@matthewp @JrGtr I have a couple older plastic totes which I lost the tops to and that is where my cans go. I also drink a lot of seltzer water cans and those are also worth a nickle. Bottles go right back into a case and sit at the base of the stairs in the basement. Its just me and the wife so this takes up no space and we barley use our basement. I like the returning right before we go have friends over to clean up and use the extra cash for snacks or beers for the night.
    Junior, rgordon and matthewp like this.
  4. stevepat

    stevepat Devotee (498) Mar 12, 2013 California

    Man the more I read this thread the more I think you all need to hassle your state to get on the CA program. The state takes a 5 cent deposit at purchase, then independent recyclers pay a market rate for the empties. This means that bottles don't currently pay you back your deposit but cans are sometimes paying more. These guys also usually take scrap and other random things like appliances and mattresses. It's by weight so broken bottles and crushed cans are fine, prices are probably better in bigger markets and it never matters where the beverage was purchased
    cavedave likes this.
  5. matthewp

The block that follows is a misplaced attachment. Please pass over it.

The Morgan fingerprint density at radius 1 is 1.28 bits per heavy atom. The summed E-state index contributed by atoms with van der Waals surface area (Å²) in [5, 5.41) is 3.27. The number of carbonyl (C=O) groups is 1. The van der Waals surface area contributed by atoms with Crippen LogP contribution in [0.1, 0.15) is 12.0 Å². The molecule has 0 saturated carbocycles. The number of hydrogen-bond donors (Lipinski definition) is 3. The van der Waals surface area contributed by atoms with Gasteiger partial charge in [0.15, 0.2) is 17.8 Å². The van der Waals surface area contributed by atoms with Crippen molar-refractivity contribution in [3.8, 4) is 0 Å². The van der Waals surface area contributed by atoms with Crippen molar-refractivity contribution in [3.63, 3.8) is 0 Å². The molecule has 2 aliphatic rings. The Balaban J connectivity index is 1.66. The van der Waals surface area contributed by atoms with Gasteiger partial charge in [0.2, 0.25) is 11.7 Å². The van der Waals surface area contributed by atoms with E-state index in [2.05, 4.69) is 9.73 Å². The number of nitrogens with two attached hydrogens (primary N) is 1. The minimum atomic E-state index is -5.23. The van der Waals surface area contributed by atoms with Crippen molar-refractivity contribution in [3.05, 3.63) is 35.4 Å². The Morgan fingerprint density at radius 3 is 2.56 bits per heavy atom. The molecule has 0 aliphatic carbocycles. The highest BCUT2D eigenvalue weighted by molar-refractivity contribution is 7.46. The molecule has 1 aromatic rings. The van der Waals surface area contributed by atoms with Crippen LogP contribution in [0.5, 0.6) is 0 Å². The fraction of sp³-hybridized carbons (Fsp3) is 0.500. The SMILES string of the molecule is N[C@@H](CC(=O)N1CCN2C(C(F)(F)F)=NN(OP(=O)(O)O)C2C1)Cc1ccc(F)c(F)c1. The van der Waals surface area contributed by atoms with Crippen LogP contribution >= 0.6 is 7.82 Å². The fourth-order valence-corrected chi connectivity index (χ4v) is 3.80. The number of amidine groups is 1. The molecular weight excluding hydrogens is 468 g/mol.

matthewp Initiate (171) Feb 27, 2015 Massachusetts

    I put our cans in an old laundry basket in the garage. Probably more important than the money is the time. We've got two teenage kids and live kind of in the boonies. Local stuff is 15 minutes away but most places we have to drive are more like 30 minutes. When we lived in closer to the city and didn't have kids redeeming recycles was more of a thing. There's a place I could go about 10 minutes away that I could recycle but that say half hour to redeem the recycles just isn't worth the money I'd get back. With the kids we also have less room so I'd have to redeem the recycles every week. So basically for me ease of return isn't the issue, its the value of time vs deposit value.
    DBosco likes this.
  6. DBosco

    DBosco Devotee (464) May 1, 2011 Massachusetts